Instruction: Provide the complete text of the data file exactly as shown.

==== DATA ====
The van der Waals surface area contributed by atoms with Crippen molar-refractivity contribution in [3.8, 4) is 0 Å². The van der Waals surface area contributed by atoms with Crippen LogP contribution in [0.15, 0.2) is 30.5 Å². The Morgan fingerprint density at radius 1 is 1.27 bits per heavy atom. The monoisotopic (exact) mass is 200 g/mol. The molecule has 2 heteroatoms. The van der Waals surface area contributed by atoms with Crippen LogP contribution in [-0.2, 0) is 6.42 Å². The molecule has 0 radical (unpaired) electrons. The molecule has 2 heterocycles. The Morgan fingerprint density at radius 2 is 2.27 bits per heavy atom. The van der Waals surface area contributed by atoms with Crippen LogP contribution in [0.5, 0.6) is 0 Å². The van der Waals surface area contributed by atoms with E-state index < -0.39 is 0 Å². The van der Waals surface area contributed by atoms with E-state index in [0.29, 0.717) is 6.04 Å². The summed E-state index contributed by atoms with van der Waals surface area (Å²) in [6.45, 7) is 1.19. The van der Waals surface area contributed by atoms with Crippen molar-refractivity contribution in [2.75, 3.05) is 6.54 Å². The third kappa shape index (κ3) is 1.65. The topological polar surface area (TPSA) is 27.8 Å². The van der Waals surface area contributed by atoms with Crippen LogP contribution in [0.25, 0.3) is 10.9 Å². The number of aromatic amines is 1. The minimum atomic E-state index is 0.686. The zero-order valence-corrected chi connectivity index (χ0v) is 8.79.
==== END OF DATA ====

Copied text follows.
The van der Waals surface area contributed by atoms with Crippen molar-refractivity contribution in [3.8, 4) is 0 Å². The van der Waals surface area contributed by atoms with Crippen LogP contribution in [0.15, 0.2) is 30.5 Å². The Morgan fingerprint density at radius 1 is 1.27 bits per heavy atom. The monoisotopic (exact) mass is 200 g/mol. The molecule has 2 heteroatoms. The van der Waals surface area contributed by atoms with Crippen LogP contribution in [-0.2, 0) is 6.42 Å². The molecule has 0 radical (unpaired) electrons. The molecule has 2 heterocycles. The Morgan fingerprint density at radius 2 is 2.27 bits per heavy atom. The van der Waals surface area contributed by atoms with Crippen LogP contribution in [0.5, 0.6) is 0 Å². The van der Waals surface area contributed by atoms with E-state index < -0.39 is 0 Å². The van der Waals surface area contributed by atoms with E-state index in [0.29, 0.717) is 6.04 Å². The summed E-state index contributed by atoms with van der Waals surface area (Å²) in [6.45, 7) is 1.19. The van der Waals surface area contributed by atoms with Crippen molar-refractivity contribution in [2.75, 3.05) is 6.54 Å². The third kappa shape index (κ3) is 1.65. The topological polar surface area (TPSA) is 27.8 Å². The van der Waals surface area contributed by atoms with Crippen LogP contribution in [0.25, 0.3) is 10.9 Å². The number of aromatic amines is 1. The minimum atomic E-state index is 0.686. The zero-order valence-corrected chi connectivity index (χ0v) is 8.79.